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Finance

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  • Wandering Eye: On Kendrick Lamar's new video, Dan Deacon weighs in on the Orioles, and more

    Wandering Eye: On Kendrick Lamar's new video, Dan Deacon weighs in on the Orioles, and more
    We've been thinking a lot more about video on our mobile site this week, mostly because it's something that the website can finally handle after many readers rightfully complained that the clip of Bill Cosby being heckled was unavailable on the mobile website. On Wednesday, rapper Kendrick Lamar, whose masterful new album "To Pimp A Butterfly" was released last month (he plays Merriweather's Sweetlife Festival on May 30-31), put out a video for 'King Kunta,' a defiant, catchy James Brown homage ("Something's in the water/ And if I gotta brown nose for some gold/ Then I'd rather be a bum than a motherfucking baller"). The video follows Lamar around his hometown of Compton, full of slices of life pulled equally from hip-hop generation iconography such as 1995's movie "Friday" and the iconic video for Juvenile's 'Ha,' and the '70s Los Angeles neorealism of black films like "Killer of Sheep" and "Bush Mama." It's great. What's particularly interesting about the clip, though, is that it has been shot to conform to the aspect ratio of a smartphone, as if the video were shot by someone who didn't think to keep the phone shooting it horizontal. Of course, it's on purpose in this case. The spirited, celebratory video is for the smartphone. It's an interesting example of how technology affects art and changes it and opens it up to more possibilities, adding to the sense that Lamar and his hometown are too big for the frame. It's also but one more way that Lamar expresses solidarity with those who grew up like him, black and poor with way fewer options. Research says people in poor communities use smartphones as substitutes for computers, which are too expensive. In every way, Kendrick Lamar has made a video just for people like him. (Brandon Soderberg)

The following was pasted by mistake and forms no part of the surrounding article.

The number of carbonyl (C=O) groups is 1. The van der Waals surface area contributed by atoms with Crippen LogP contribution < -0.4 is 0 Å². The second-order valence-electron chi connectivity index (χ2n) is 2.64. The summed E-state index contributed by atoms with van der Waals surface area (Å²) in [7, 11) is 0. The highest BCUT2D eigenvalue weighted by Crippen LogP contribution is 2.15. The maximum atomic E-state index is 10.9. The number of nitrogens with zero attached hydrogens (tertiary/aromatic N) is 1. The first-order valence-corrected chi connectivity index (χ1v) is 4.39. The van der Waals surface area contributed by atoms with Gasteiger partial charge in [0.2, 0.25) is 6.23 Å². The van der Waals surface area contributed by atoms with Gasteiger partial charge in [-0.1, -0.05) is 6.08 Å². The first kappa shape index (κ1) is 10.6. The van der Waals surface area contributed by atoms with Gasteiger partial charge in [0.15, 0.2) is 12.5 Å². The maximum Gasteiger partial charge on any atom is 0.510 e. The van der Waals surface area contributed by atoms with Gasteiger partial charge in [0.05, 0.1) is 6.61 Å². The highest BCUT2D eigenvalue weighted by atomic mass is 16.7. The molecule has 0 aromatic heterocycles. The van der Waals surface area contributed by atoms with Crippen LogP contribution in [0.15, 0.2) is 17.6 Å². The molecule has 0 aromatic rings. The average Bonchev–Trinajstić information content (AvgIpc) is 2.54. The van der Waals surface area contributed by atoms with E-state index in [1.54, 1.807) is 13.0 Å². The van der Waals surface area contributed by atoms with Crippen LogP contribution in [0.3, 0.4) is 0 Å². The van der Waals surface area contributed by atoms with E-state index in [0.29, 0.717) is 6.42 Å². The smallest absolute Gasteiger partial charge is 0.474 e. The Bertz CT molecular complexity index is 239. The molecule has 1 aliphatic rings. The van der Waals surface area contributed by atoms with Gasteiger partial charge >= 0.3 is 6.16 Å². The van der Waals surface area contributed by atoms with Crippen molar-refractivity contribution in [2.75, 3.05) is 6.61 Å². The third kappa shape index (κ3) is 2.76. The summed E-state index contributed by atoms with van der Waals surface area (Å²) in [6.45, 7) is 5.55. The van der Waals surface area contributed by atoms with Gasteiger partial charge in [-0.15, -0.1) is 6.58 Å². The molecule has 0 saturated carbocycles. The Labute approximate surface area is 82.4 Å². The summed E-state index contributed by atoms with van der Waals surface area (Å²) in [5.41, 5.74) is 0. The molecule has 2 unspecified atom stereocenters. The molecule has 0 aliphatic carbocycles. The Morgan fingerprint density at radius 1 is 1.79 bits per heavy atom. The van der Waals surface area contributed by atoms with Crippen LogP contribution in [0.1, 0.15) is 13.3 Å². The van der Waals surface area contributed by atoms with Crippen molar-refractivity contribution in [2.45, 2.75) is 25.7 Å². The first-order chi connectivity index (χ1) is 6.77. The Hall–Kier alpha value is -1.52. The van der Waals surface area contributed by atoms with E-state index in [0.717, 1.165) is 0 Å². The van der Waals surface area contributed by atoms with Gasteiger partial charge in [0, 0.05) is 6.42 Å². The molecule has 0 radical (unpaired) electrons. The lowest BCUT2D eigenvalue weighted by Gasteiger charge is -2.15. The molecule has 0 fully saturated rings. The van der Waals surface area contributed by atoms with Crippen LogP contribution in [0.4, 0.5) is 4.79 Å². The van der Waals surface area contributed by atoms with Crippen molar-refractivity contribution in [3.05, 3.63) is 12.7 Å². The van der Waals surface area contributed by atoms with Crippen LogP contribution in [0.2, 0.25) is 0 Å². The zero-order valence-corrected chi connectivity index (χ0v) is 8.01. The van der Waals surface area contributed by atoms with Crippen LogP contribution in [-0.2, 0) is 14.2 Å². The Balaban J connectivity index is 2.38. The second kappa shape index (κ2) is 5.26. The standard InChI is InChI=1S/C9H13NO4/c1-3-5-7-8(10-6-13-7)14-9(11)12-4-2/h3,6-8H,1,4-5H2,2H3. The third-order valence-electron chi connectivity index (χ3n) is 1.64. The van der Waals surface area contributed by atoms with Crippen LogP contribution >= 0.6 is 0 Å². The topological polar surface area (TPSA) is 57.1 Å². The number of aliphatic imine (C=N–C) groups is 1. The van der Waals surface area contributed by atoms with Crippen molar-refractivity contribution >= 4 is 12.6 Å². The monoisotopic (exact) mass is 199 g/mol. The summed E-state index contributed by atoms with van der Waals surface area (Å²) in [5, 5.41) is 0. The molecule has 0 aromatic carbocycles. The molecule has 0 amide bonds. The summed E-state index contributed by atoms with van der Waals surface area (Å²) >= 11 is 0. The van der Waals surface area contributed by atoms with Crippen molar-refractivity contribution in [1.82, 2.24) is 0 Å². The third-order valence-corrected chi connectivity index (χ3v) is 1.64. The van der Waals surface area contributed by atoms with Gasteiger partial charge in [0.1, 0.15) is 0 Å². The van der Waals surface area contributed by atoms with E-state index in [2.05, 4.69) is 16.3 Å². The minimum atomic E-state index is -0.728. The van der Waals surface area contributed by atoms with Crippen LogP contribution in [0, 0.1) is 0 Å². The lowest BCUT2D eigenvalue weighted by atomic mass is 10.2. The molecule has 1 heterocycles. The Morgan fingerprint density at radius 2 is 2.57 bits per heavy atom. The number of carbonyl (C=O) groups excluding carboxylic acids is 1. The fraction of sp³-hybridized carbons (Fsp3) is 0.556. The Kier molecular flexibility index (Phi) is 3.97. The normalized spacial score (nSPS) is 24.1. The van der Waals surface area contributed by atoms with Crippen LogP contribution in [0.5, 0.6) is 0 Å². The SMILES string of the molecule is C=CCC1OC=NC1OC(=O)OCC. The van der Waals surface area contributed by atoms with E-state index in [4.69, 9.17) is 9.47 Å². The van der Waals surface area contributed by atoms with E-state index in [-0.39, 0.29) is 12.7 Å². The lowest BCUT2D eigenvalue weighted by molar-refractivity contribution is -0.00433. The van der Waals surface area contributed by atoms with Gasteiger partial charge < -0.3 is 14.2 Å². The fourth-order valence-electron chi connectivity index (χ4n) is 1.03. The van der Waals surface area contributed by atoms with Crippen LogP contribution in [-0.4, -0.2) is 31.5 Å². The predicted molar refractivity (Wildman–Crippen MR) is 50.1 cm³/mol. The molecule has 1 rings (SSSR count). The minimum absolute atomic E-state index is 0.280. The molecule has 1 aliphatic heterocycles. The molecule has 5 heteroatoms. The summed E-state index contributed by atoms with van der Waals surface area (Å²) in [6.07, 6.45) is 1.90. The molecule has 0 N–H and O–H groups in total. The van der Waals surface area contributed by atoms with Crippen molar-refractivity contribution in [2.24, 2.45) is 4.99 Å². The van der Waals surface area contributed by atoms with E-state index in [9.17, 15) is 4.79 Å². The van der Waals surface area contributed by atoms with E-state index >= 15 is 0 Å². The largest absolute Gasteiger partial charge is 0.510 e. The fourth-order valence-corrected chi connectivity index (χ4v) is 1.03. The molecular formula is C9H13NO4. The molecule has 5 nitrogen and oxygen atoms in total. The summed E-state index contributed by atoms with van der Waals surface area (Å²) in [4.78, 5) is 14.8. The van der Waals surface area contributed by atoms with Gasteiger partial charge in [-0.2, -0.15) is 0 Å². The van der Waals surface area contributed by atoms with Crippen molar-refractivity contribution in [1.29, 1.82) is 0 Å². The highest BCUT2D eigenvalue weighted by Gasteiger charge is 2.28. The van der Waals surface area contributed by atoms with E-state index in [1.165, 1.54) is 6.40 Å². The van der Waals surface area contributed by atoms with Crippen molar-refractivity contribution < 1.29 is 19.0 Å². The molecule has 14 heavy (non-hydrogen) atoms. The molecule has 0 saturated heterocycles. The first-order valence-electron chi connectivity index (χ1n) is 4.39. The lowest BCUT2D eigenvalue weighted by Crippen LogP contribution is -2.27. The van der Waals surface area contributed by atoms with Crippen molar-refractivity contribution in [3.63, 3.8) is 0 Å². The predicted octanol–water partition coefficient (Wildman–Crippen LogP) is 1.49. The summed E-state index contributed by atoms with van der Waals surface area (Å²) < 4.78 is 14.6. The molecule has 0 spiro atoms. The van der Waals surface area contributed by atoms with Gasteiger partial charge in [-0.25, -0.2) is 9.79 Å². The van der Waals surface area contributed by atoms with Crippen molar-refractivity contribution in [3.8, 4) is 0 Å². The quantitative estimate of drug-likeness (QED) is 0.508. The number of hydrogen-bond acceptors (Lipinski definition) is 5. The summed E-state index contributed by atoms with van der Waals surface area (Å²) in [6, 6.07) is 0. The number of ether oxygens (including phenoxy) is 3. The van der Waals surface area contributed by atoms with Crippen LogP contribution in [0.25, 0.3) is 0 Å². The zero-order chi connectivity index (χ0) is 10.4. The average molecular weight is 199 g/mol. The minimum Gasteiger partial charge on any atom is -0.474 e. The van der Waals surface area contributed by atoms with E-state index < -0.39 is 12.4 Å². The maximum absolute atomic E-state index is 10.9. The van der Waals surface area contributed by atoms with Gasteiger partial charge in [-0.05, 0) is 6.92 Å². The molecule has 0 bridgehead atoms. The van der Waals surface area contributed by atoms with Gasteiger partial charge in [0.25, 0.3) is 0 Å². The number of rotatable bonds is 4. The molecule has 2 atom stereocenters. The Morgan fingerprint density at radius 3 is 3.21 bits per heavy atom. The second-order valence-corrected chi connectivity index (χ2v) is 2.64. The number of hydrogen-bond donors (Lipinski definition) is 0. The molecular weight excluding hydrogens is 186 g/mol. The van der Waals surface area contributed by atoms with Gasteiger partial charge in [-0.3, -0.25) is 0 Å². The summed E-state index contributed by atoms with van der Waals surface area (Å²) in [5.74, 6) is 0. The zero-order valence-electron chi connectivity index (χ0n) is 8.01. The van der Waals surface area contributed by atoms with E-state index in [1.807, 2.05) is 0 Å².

• Op-Alt: The injustice of a two-tiered education system in Baltimore City

    Op-Alt: The injustice of a two-tiered education system in Baltimore City
    “Class size doesn’t matter,” said no teacher ever. At Southwest Baltimore Charter School and City Neighbors High School (also a charter school), we have an average of 23 students in our sixth-grade literacy and ninth-grade English...

    Wandering Eye: Study looks at student performance in charter schools, a local politics pundit says don't sweat the small budget stuff, and more

    Wandering Eye: Study looks at student performance in charter schools, a local politics pundit says don't sweat the small budget stuff, and more
    Stanford University’s Center for Research on Education Outcomes has put out a new study that looked at charter-school performance in 41 urban regions over a six-year period ending in 2012, and found that charter-school students receive “the...

    Why So Much P.R.?: WYPR seems to routinely trade underwriting for air time. Is that a problem?

    Why So Much P.R.?: WYPR seems to routinely trade underwriting for air time. Is that a problem?
    At 9:30 a.m. on Feb. 10, the voice of John Hoey comes over the public’s airwaves on 88.1 FM, WYPR. The short segment—a monthly show Hoey says he does for free at the behest of station manager and president Anthony “Tony” Brandon&...

    The Mail 2/4/15

    The Mail 2/4/15
    The New Normal I was glad to see Heather Hooper’s letter (The Mail, Jan. 28) about polluted runoff and her call to fellow citizens to do their part in helping to clean up this source of pollution to their local waters. There’s one fact she...